Courier cooperatives are changing the rules of the gig economy

Photo by sydney Rae on Unsplash

Now more than ever, we are relying on delivery. As people try to support their favorite restaurants while staying home due to the risks of the coronavirus, many are ordering from delivery platforms like Deliveroo, Uber Eats, and Postmates. But mainstream gig economy delivery platforms pay delivery workers poorly. And because they’re independent contractors, they don’t get benefits like insurance or social security in countries like the U.S. where these benefits are usually provided to employees. Like with most gig economy positions, food delivery is unstable and workers have little support. Bicycle delivery workers across Europe, from Spain to Germany, are banding together to change delivery for the better. They’re creating platforms of their own that operate as cooperatives, so that riders own and manage their businesses and get paid and treated fairly.  

In the short film Reclaiming Work: The Cycle Couriers Subverting the Gig Economy, Black and Brown Films explores the development of bike delivery cooperatives across Europe. In Madrid, a group of biker delivery workers have formed a cooperative called La Pajara, one of many that have been formed in the last few years. While in Paris a web developer helped create CoopCycle, which is a federation of European bike delivery co-ops that’s democratically governed by the member co-ops and helps them pool resources and be more successful together. Bike delivery cooperatives are being formed in cities across Europe with one goal: so that workers have direct control of their wages and working conditions.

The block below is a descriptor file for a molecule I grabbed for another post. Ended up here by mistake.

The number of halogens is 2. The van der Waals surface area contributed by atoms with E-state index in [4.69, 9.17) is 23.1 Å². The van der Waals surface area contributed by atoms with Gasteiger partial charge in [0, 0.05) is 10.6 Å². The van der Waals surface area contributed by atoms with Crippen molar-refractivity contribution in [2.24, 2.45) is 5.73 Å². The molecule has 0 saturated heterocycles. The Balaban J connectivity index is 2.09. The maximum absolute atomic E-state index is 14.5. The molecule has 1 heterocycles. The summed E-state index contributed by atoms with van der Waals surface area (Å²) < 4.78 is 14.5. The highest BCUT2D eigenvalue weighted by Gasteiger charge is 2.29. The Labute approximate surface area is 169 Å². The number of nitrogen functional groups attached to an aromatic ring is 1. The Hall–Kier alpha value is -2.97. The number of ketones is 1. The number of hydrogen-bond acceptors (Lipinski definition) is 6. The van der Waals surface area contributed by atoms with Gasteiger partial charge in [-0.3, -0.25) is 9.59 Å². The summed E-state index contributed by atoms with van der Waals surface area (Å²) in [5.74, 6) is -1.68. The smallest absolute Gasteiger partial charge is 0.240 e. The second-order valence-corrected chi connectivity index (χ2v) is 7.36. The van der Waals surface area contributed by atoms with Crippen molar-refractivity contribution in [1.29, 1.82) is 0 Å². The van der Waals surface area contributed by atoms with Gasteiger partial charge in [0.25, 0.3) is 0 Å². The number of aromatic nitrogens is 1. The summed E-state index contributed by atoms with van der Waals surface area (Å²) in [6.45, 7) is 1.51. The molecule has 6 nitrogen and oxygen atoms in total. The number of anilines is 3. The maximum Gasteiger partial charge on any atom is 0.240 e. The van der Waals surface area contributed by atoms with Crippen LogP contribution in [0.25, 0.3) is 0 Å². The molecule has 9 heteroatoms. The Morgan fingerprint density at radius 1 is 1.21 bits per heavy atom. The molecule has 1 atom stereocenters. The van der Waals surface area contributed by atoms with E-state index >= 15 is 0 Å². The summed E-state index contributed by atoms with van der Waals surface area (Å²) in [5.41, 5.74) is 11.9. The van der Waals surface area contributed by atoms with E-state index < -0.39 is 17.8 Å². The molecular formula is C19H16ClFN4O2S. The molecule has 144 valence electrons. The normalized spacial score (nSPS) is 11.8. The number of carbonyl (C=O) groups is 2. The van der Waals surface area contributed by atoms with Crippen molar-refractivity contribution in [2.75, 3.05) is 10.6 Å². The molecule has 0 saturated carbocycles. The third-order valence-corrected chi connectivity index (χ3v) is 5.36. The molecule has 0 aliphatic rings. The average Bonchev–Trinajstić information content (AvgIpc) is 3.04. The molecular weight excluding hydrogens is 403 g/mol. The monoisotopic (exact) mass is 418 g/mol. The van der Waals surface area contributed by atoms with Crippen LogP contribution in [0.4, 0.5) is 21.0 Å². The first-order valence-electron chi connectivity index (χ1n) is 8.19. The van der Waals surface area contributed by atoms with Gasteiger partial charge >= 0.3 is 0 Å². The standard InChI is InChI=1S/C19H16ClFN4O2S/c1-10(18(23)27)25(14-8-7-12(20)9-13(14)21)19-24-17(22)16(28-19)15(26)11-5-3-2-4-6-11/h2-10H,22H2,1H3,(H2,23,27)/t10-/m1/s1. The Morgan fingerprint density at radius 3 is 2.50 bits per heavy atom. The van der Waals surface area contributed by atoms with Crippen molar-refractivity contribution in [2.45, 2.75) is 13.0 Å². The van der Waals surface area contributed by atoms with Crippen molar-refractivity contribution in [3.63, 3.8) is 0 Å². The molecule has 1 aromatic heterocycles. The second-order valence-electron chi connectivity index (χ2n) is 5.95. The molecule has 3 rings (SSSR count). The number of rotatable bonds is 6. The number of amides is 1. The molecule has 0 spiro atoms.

When they ride for major companies like Uber, riders do not get sick pay or insurance, and for every delivery they do they are paid pittances (riders are not paid hourly). Riders are responsible for their own equipment and upkeep. “These companies like Uber and Deliveroo have created a really challenging environment to have a well-paid job…” said Cristina Robles, the founder of Pajara in Madrid, “it’s a total disadvantage for the riders.”

The cooperatives are up against major corporations with global brand recognition and near-total market domination. They aren’t as well-funded, as recognized or as supported as big brands, but they’re making progress and becoming more successful by collaborating. “The co-op idea was a lot of people gathered together, wanting to make change, wanting to create new worlds,” said Alexandre Segura, the developer who helped create CoopCycle.

Watch the documentary short here:

Casey O'Brien


Casey O'Brien |

Casey O'Brien is a freelance journalist based in the Bay Area of California. Casey focuses most of her reporting on big problems and how we can solve them: she writes